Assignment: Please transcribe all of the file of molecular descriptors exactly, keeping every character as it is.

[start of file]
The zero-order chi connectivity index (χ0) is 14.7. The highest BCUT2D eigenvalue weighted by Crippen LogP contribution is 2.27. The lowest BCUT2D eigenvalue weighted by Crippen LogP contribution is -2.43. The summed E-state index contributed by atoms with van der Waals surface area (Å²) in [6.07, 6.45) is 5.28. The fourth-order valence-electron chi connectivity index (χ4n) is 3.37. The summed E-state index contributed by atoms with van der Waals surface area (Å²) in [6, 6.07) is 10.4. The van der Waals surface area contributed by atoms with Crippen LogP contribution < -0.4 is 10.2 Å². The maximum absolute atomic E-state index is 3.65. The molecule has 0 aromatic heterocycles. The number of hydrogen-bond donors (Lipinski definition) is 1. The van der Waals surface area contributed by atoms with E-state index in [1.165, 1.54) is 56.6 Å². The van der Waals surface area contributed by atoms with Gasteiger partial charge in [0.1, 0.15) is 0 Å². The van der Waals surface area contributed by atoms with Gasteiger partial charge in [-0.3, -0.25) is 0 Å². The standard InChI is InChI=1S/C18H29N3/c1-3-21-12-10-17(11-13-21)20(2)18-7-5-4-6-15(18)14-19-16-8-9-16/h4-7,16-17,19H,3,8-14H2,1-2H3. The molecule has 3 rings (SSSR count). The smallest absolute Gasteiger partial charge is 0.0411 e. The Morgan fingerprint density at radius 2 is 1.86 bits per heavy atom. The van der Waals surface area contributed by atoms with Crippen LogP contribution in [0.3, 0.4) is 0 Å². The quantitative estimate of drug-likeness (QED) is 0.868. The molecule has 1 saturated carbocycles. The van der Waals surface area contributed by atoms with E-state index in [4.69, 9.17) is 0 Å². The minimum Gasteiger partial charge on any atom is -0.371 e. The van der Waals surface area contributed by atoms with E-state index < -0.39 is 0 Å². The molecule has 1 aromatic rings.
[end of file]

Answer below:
The zero-order chi connectivity index (χ0) is 14.7. The highest BCUT2D eigenvalue weighted by Crippen LogP contribution is 2.27. The lowest BCUT2D eigenvalue weighted by Crippen LogP contribution is -2.43. The summed E-state index contributed by atoms with van der Waals surface area (Å²) in [6.07, 6.45) is 5.28. The fourth-order valence-electron chi connectivity index (χ4n) is 3.37. The summed E-state index contributed by atoms with van der Waals surface area (Å²) in [6, 6.07) is 10.4. The van der Waals surface area contributed by atoms with Crippen LogP contribution < -0.4 is 10.2 Å². The maximum absolute atomic E-state index is 3.65. The molecule has 0 aromatic heterocycles. The number of hydrogen-bond donors (Lipinski definition) is 1. The van der Waals surface area contributed by atoms with E-state index in [1.165, 1.54) is 56.6 Å². The van der Waals surface area contributed by atoms with Gasteiger partial charge in [0.1, 0.15) is 0 Å². The van der Waals surface area contributed by atoms with Gasteiger partial charge in [-0.3, -0.25) is 0 Å². The standard InChI is InChI=1S/C18H29N3/c1-3-21-12-10-17(11-13-21)20(2)18-7-5-4-6-15(18)14-19-16-8-9-16/h4-7,16-17,19H,3,8-14H2,1-2H3. The molecule has 3 rings (SSSR count). The smallest absolute Gasteiger partial charge is 0.0411 e. The Morgan fingerprint density at radius 2 is 1.86 bits per heavy atom. The van der Waals surface area contributed by atoms with Crippen LogP contribution in [0.3, 0.4) is 0 Å². The quantitative estimate of drug-likeness (QED) is 0.868. The molecule has 1 saturated carbocycles. The van der Waals surface area contributed by atoms with E-state index in [4.69, 9.17) is 0 Å². The minimum Gasteiger partial charge on any atom is -0.371 e. The van der Waals surface area contributed by atoms with E-state index < -0.39 is 0 Å². The molecule has 1 aromatic rings.